Long-term safety of methotrexate monotherapy in patients with rheumatoid arthritis: a systematic literature research
- 1Paris Descartes University, Medicine Faculty, Rheumatology B Department, Cochin Hospital, Paris, France
- 2Rheumatology Department, Leiden University Medical Centre, Leiden, The Netherlands
- Dr C Salliot, Hôpital Cochin, service de Rhumatologie B, rue du faubourg Saint-Jacques, 75014 Paris, France;
- Accepted 17 November 2008
- Published Online First 5 December 2008
Objective: To perform a systematic literature review of the long-term safety of methotrexate (MTX) monotherapy in rheumatoid arthritis (RA).
Methods: A search was performed in Medline, Cochrane and EMBASE. Adults with RA who had received MTX monotherapy for more than 2 years were studied.
Results: 88 published studies were included. Over 12 years of treatment, the termination rate of MTX due to toxicity was less than for sulfasalazine, gold, d-penicillamine and higher than for hydroxychloroquine (level of evidence 2a–2b). Long-term use of MTX does not appear to be a risk factor for serious infections, including herpes zoster (2b–4), and could provide a survival benefit by reducing cardiovascular mortality (2b). The prevalence of raised liver enzymes (more than twice the upper limit of normal) is close to 13% of patients; 3.7% of patients stopped MTX permanently owing to liver toxicity (2b). Data on the risk for liver fibrosis/cirrhosis are conflicting: a meta-analysis showed an incidence of fibrosis of 2.7% after 4 years of MTX (2a). However, two other studies on sequential liver biopsies did not show evidence for developing severe damage (2b). Insufficient data are available to fully assess the risk of lymphoma and malignancies, although there is no strong evidence of increased risk (2b–4).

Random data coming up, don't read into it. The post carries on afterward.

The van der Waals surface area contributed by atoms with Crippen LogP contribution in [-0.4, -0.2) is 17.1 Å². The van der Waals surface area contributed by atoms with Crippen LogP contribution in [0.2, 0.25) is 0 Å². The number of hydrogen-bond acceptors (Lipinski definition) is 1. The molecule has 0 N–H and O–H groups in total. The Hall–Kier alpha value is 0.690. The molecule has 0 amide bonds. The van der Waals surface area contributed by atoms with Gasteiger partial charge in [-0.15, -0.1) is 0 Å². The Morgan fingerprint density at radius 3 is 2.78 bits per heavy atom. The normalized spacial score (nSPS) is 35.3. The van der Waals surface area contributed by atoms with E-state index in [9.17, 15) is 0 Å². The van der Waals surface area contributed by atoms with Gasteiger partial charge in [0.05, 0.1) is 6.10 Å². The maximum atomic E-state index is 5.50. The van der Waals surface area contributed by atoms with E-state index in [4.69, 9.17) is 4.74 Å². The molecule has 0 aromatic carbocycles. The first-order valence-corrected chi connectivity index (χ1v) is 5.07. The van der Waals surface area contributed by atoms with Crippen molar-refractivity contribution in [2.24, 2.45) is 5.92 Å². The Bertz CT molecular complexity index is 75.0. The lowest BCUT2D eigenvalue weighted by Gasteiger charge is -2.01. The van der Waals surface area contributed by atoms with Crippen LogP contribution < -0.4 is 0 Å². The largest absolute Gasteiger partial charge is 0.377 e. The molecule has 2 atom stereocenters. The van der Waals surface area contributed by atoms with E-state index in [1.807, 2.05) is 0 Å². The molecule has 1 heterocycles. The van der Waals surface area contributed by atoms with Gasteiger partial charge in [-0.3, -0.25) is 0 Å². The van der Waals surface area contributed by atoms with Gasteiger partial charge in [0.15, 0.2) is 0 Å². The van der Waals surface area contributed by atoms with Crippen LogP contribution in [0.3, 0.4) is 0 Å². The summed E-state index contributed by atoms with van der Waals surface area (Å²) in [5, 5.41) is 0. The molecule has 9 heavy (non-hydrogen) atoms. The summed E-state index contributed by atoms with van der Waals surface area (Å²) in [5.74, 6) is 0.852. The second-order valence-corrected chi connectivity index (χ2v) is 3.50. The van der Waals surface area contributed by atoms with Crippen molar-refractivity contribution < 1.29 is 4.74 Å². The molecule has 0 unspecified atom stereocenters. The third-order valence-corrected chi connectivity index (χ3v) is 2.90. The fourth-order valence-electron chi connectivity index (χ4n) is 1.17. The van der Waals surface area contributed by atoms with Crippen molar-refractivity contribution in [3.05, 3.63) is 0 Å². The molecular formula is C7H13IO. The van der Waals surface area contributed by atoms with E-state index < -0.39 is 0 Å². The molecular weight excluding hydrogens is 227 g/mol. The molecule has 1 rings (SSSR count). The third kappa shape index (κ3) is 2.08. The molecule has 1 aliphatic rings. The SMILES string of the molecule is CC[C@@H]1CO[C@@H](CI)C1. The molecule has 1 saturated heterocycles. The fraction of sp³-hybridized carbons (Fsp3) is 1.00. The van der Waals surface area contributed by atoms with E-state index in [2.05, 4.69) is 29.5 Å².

Conclusion: This systematic literature search on MTX monotherapy with relatively low-dose use during at least 2 years shows favourable long-term safety.
Additional tables, figure and references are published online only at http://ard.bmj.com/content/vol68/issue7
Funding: This work was supported by Abbott with an unrestricted educational grant.
Competing interests: None.